Netflix (NASDAQ:NFLX) is a archetypal growth company. It's forging its own market by disrupting the hegemony of existing multichannel video programming distributors (MVPD) including Cable and satellite service providers. It is growing at a fast pace, increasing its users both domestically and internationally, while increasing revenues and profits. And it's aggressively pursuing novel strategies such as providing its own original programming, supplying the previous seasons of current popular television programs, and uploading TV episodes the day after they air. This innovation and concomitant growth has been reflected in its stock price, which has risen more than 1000% percent in the past five years. However, investors may become a bit too exuberant about Netflix's growth prospects and attribute too much value to its plans to increase its domestic market share and grow internationally. Although Netflix has consistently posted strong earnings and growth reports, its stock price is prone to excessive speculation and ebullience. In one of last year's letters to shareholders, Netflix CEO Reed Hastings even warned, "we had solid results compounded by momentum-investor-fueled euphoria." I Know First, which correctly predicted that Netflix would continue to grow in its January 7th Seeking Alpha article, currently forecasts that Netflix will decrease in the short and medium-term time horizons. Many analysts have been attributing Netflix's recent rally to its optimistic international growth forecasts; however, I believe that much of this potential had already been priced into the stock price. Additionally, Netflix is now vulnerable to increased variable costs as Internet service providers will be allowed to charge surplus fees to provide faster streaming capabilities to its subscribers. Therefore, now that the momentum of Netflix's rally has begun to decelerate in the past week, I believe that Netflix's stock will temporarily correct as the market realizes that it has overweighted the potential of international expansion, reacts to increased operating costs, and acknowledges other hurdles that Netflix will face.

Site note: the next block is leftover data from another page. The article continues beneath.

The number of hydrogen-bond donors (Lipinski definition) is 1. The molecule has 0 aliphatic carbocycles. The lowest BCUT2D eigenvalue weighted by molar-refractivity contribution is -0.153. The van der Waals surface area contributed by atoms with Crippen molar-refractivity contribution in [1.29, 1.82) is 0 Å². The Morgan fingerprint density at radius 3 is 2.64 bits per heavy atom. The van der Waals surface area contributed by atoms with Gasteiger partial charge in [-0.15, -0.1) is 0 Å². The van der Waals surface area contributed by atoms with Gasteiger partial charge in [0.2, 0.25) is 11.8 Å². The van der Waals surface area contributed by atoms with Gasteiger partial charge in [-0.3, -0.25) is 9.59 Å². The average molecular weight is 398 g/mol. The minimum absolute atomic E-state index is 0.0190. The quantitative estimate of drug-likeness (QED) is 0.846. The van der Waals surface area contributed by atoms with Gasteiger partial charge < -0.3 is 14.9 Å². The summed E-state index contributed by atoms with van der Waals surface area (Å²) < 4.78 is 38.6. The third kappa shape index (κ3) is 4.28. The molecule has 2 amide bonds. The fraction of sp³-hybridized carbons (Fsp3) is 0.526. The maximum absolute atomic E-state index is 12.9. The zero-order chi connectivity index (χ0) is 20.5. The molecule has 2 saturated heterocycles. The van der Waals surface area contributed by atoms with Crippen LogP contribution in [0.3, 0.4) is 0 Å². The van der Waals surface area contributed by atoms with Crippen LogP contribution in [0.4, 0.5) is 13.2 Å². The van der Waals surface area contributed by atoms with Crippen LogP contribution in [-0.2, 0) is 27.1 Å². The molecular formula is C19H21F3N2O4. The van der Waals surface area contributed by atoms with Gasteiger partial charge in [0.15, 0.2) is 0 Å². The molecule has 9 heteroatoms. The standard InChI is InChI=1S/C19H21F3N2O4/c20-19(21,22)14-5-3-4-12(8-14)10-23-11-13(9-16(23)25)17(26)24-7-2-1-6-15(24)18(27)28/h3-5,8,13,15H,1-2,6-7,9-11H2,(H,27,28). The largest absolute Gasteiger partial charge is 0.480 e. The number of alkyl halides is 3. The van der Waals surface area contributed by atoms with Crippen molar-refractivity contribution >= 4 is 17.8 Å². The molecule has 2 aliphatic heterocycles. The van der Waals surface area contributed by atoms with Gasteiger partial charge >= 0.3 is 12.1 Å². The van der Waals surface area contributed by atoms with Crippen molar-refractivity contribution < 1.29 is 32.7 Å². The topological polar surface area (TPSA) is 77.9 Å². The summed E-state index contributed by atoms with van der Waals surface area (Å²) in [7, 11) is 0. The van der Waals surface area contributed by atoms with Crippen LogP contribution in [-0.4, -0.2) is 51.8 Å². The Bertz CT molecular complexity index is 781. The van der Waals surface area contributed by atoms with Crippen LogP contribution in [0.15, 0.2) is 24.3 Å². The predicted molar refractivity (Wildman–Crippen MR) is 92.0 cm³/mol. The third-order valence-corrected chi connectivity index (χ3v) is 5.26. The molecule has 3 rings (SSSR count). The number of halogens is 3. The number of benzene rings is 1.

Innovative Company with Solid Growth
There is no doubt that Netflix is an innovative company that has been growing at an exceptionable pace in the past decade. It is also an adaptable company that has been able to transition away from its flagship DVD rental business and successfully pivot toward an online streaming business. Figures 1 and 2 clearly show how Netflix managed to increase its revenue by growing its domestic and international streaming businesses, despite decreasing revenues from its original domestic DVD rental business.
Additionally Netflix has been generating increased downstream Internet traffic, indicating that more subscribers are watching more videos on its online streaming platform. Figure 3 shows the Canadian network equipment company Sandvine's data for the total peak period, fixed access Internet bandwidth consumptions. Netflix's downstream share has increased from 31.62% in the second half of 2013 to 34.21% in the first half of 2014. Netflix's increased bandwidth consumption coupled with file-sharing websites such as BitTorrent's decrease in bandwidth consumption, seems to indicate a trend that media consumers are shying away from downloading and streaming content illegally and turning to legitimate sources instead. This trend is good news for Netflix's expansion into Europe, which currently downloads more media content illegally (as can be seen by BitTorrent's greater traffic share in Figure 4), presumably because it has fewer legitimate sources that provide desired content.